…as an example of one I happened to know once had a false positive, and it took me (working on behalf of the site owner) a day and a half to even get to the right people to take a second look, determine what was the problem, and then give the site a “green” rating. I told the McAfee director how much revenue the site earned per day; and based on the percentage of all Internet users who use Site Advisor, we could guesstimate the possible sales loss for that day and a half — and the however many weeks before that that the site had a “red” rating before the site owner even KNEW about it — and I asked him where my client should send the bill for that.

      The “request a review” button showed-up on all site report pages within a month.

      Again, hate McAfee, generally, all you want. Again, I certainly do. But Site Advisor, for what it does, has no rival… not even — especially not, in fact — the good-for-nothing (in my opinion), monster popularity contest and general jerk fest WOT.

      Does that help, theMike? Or was there some other problem you had with it?

      Gregg L. DesElms
      Napa, California USA
      gregg at greggdeselms dot com

      Veritas nihil veretur nisi abscondi.
      Veritas nimium altercando amittitur.

  3. Gregg DesElms said on March 6, 2014 at 6:12 pm

    Oy. McAfee Site Advisor gave the Spencer site a red warning. When I went and looked at its report…

    SEE |

    …McAfee’s own servers say all software on it is safe, but it appears the site may link, somewhere, to a site that McAfee either has or hasn’t yet scanned, and so doesn’t know if it’s safe…

    …something that should earn the site a “yellow” warning, at best, if any at all. I say none at all. Sadly, though McAfee Site Advisor is superior to WOT (mostly because WOT is crowd-sourced, and so is just a big freakin’ popularity contest; whereas Site Advisor dispassionately scans with its anti-malware servers, and either finds bad things or doesn’t), Site Advisor occasionally gets it wrong: thinks something’s bad that actually isn’t, and so sometimes needs to be asked to manually check. I’ve had to report, over the years, probably about a hundred sites as likely not worth of either a yellow or read warning; and every single time McAfee’s manual scans confirmed that I was right. Until that happens, though, a false yellow or red warning, like I’m thinking is happening here, can drive site visitors away in droves; and so I wish Site Advisor’s system wasn’t so sensitive sometimes.

    Anyway, now I digress. Sorry.

    So I clicked (on the Site Advisor report on Spencer’s page) on “request a review” and wrote basically what I just wrote, here about how I think it’s a false positive; and asked that they manual look at it because it is my belief the site’s actually safe. Others, here — especially the site’s owner — should do the same.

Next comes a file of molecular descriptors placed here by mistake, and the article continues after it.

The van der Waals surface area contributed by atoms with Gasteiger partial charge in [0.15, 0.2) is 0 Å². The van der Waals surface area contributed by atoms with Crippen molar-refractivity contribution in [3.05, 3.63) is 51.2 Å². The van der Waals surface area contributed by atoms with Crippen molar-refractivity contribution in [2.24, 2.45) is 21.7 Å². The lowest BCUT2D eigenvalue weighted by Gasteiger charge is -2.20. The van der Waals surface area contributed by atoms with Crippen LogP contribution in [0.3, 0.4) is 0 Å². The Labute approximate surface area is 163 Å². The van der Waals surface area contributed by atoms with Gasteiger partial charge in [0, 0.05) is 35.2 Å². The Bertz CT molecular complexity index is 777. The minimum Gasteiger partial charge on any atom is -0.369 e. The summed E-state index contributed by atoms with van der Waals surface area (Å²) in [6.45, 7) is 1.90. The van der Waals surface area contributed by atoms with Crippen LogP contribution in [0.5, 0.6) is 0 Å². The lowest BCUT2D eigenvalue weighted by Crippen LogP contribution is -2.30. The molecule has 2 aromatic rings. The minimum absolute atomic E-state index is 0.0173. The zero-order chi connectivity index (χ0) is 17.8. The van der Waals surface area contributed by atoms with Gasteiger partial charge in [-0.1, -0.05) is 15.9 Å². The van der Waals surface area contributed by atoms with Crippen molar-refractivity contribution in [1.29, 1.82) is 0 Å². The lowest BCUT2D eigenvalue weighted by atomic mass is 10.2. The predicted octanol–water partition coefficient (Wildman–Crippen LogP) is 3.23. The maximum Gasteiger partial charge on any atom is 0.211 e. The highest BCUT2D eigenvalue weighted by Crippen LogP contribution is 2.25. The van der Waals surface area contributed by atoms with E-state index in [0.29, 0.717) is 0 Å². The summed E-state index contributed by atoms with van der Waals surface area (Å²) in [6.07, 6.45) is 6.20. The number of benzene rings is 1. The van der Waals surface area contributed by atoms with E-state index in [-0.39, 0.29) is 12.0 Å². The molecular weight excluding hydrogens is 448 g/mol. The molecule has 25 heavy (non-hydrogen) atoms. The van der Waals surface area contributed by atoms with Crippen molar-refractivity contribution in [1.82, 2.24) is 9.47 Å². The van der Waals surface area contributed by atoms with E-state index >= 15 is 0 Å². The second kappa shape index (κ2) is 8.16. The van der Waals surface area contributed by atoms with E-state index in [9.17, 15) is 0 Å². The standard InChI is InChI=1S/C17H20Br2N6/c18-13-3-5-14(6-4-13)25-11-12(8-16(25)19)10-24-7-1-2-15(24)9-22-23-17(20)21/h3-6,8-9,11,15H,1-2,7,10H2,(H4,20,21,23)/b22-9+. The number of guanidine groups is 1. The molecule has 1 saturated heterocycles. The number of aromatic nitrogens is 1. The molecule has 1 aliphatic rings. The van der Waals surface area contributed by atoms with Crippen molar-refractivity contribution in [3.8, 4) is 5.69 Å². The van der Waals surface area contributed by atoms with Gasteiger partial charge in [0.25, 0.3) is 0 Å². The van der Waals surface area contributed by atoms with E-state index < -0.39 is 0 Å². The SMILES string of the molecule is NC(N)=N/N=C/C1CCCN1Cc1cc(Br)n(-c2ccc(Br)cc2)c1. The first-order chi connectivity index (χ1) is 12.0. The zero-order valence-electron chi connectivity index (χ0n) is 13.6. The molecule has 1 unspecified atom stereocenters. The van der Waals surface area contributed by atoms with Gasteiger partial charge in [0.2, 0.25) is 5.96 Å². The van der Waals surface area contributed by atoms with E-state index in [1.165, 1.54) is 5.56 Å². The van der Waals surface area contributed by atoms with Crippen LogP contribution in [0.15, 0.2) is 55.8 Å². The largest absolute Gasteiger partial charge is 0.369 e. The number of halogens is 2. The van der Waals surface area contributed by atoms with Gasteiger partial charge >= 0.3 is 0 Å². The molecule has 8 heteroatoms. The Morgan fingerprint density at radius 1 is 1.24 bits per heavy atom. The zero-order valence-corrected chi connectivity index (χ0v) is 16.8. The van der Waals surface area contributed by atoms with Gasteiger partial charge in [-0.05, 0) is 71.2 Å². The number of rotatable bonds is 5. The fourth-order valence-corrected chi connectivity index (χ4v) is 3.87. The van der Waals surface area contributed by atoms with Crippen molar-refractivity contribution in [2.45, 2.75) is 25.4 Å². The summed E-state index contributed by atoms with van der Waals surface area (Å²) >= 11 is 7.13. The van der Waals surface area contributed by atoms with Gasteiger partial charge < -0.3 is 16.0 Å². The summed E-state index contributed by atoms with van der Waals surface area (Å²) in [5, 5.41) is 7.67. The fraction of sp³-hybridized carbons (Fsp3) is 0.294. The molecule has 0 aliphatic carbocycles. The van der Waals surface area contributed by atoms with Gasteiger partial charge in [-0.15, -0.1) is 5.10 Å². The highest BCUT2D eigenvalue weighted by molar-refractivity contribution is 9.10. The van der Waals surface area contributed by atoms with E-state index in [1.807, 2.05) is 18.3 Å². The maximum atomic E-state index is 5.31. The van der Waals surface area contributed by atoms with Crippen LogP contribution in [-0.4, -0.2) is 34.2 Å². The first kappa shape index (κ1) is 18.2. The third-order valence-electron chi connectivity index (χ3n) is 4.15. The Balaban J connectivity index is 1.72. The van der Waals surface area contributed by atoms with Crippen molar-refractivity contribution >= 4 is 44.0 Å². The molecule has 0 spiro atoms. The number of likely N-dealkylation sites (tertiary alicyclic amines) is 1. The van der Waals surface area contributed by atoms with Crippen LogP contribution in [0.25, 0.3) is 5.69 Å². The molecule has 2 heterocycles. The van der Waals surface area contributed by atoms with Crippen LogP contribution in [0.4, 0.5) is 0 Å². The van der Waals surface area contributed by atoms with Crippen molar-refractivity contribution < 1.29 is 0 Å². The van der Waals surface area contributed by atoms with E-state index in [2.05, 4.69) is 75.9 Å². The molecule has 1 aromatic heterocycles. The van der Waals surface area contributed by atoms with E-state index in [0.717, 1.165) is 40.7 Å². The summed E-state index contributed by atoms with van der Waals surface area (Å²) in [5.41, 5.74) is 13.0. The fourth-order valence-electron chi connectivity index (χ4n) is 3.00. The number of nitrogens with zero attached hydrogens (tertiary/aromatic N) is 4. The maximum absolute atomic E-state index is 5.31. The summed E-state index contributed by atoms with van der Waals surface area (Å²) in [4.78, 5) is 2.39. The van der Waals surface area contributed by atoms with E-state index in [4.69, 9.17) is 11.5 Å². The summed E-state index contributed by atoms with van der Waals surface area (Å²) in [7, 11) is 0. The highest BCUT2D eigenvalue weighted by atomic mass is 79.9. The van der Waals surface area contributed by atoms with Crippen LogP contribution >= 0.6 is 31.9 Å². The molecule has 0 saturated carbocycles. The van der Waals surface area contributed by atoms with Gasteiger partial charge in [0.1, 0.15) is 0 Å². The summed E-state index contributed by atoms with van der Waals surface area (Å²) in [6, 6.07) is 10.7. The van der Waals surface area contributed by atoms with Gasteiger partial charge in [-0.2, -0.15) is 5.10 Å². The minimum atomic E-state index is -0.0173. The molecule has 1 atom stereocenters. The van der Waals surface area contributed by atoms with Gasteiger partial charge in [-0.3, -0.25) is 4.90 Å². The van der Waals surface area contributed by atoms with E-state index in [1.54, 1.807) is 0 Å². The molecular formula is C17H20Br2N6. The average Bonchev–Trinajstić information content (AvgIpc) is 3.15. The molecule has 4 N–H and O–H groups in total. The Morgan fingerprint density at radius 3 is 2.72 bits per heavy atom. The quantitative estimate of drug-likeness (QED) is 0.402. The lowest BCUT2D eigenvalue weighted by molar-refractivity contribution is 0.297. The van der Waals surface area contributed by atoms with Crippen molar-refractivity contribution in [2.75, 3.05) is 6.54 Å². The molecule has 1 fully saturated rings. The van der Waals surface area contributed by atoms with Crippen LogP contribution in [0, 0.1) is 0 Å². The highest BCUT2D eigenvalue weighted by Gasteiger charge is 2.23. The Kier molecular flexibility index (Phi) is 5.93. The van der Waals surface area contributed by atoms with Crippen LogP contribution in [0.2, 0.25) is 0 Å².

And, further, I echo the comment of “GK,” here about Classic Shell. The only thing is, though, that Classic Shell’s not portable like this Spencer thing is. But, honestly, what start menu replacement *SHOULD* be portable. In a way, I see that as a possible impediment in the case of a start menu replacement… that is, if you exclude the two that I talk about further down, herein.

    I’m also unimpressed, exactly as Martin is, with how the Spencer menu works… the whole pinning to the task bar thing… ugh. If it’s a start menu replacement, then it needs to replace the start menu. Period. That probably means that it needs to be installed, and write to the registry, like the other start menu replacements.

    Finally, not being able to easily configure it… no way. Martin’s dead-on (as usual) about that one!

    I’ll give the Spencer dev credit for being responsive, though: note in the comments beneath the tool on his site, that someone made a mouse wheel scrolling complaint, and the dev interrogated him about it. So he’s on top of things. He just needs to make the menu better.

    Here are some alternatives…

    One interesting little thing that’s been going on with me, lately, is that I’ve gotten more serious than ever about portable apps; in largest measure because I upgraded the USB flash drive on my keychain to 128GB, and got deadly serious about getting onto it every last thing — and I mean *EVERY* one — that I could possibly need if ever away from my regular Windows machine; everything I’d need to not only do whatever work I’d need to do while borrowing someone else’s machine, but also everything I could possibly need to fix another’s machine (including even boot from the flash drive into a recovery CD; I use my own slight modification of the “Falcon Four Ultimate Boot CD”; plus I can boot into a WinPE recovery environment if I need to; and on the portable 750GB hard drive that I’ve had lying around for a long time for which I just bought a cool portable case, I’ll be able to boot into every NeoWin windows-version-specific advanced recovery CD, and a couple others).

    My point is that once you go portable, you quickly learn that you must find apps from all different places… the “Portable Apps” site, the “Liberkey” site, and about five (seriously… that many) others. And so you can’t afford to have yourself tied to any of their menuing/launch systems. Oh, you may end-up with them installed onto your portable drive, as part of installing one or more of its apps, but you’d be smart to never use them. Instead, you should use a decent portable menuing system that’s generic and not only highly configurable, but which also ignores drive letters and “finds” and launches its various portable apps via relative (using “.\” and “\..” etc.) locations. After all, the portable drive will be one letter on one machine, and another on another, and so you can’t afford to have the menuing system “looking” for the apps via discreet drive letters.